“We are all here on earth to help others; what on earth the others are here for I don’t know.” W. H. Auden
What does it mean to be an ethical choral conductor/director? Our own Choral Ethics code should be a model of behaviors for how we treat our singers, but shouldn’t it be a bit more? Don’t we need to be Choral Ethical to our colleagues in addition to our singers?
Vance*, who teaches at a community college and has a church job as well, has strong opinions on the subject and what it means to be ethical to our fellow choral colleagues. He believes being ethical in our profession means supporting each other with singers, recommendations, concert promotions, publicity, encouragement, and concert attendance. We may feel alone in our institutions and organizations; we are rarely alone in town. There are conductors in other schools and churches or nearby communities and he thinks developing a personal and congenial working relationship with them which is not just over the phone is important. Working together no matter the choral group you direct Vance believes is good, not just for the individual director, but for all directors and choral organizations in the community.
Vance also has opinions about what he considers to be unethical choral professionals. He has been left “holding the bag” a few times in his career, cleaning up messes—literally and figuratively–left by predecessors and has wanted to ask them one question: how can you leave a choral library in the shape you did? Leaving a disorganized choral library might not be considered unethical behavior by some and Vance realizes everyone has different standards as how exactly a choral library should be organized. However, we can all agree dumping a year’s worth of octavos collected at the end of the school year in one collective heap regardless of title and leaving it for your successor to take care of it not exactly the most stellar of behavior. Music dumping by his predecessor makes no sense to Vance, since now the guy looks like a big jerk to his former colleagues in the music department, in addition to his successor. Vance has gotten over it, but does wonder how the fellow is doing in his new position.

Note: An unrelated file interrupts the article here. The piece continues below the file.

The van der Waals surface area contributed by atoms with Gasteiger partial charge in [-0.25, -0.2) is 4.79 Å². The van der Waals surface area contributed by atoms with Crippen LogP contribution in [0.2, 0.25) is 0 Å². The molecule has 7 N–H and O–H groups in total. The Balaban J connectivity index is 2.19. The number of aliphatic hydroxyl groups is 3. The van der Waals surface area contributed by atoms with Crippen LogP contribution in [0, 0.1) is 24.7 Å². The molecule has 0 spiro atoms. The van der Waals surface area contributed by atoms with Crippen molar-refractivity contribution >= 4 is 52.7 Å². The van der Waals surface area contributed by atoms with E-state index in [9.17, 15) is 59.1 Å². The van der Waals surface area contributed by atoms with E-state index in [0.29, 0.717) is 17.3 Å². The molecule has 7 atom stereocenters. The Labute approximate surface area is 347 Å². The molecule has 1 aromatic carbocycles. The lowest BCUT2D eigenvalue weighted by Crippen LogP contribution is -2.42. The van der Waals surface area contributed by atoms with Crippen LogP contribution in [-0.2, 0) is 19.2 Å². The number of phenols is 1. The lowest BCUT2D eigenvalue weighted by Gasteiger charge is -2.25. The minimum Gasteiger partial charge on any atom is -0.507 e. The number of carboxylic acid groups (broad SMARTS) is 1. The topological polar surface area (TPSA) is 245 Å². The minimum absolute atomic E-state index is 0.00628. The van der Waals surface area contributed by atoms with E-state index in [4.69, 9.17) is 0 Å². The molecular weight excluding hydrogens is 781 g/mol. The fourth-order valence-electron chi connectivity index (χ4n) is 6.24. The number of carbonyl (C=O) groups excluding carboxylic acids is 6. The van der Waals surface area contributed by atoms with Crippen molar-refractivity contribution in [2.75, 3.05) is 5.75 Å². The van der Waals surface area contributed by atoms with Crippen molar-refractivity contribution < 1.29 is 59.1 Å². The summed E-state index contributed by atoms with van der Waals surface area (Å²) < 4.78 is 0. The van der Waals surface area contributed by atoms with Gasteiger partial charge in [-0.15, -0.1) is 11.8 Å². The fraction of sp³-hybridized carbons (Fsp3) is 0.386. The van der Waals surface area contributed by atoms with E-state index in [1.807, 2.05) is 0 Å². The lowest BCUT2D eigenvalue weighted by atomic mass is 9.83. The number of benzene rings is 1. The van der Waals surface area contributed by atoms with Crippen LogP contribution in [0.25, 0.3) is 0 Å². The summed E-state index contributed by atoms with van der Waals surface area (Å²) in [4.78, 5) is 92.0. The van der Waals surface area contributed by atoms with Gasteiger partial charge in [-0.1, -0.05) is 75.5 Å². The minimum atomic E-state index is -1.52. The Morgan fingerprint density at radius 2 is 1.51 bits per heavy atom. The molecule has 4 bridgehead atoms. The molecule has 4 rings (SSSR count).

Maggie* has lived in her community for several decades. She’s made quite a name for herself, often being referred to as “a teacher’s teacher.” She is also a lovely person; with a history of taking a chance on singers no one else seems to want and turning them into excellent musicians. Or rather, her fine reputation is agreed upon by everyone except those in the local “premier” choral group and their director.
The chorale Maggie directs is a bit different from other community groups; it’s unique in that it focuses on a certain kind of ethnic music. Her chorale is not in competition with any other group in the area but it doesn’t stop those in the “premier” choral group from taking verbal swipes at her and the chorale. All of the other community choral directors have spoken to her with their support, both together and individually, and feel she is being treated terribly. But it does make it difficult to invite her and her ensemble to the biannual local choral fest or to have a group meeting of local choral directors. They do what they can by making sure to invite her and her group to the fest or director meetings, but they can only do so much without causing trouble.
Maggie and her chorale attend local choral events when invited but sometimes wonders why they do. The “premier” group’s director is condescending or just plain rude and so are his singers. It’s very humiliating for her chorale to have to deal with this behavior in public and she is at a loss. Maggie wonders what to do because by attempting to make her look bad and behaving the way they do–without Choral Ethics–they are hurting their own organization, whether they realize it or not. It makes Maggie sad for our profession.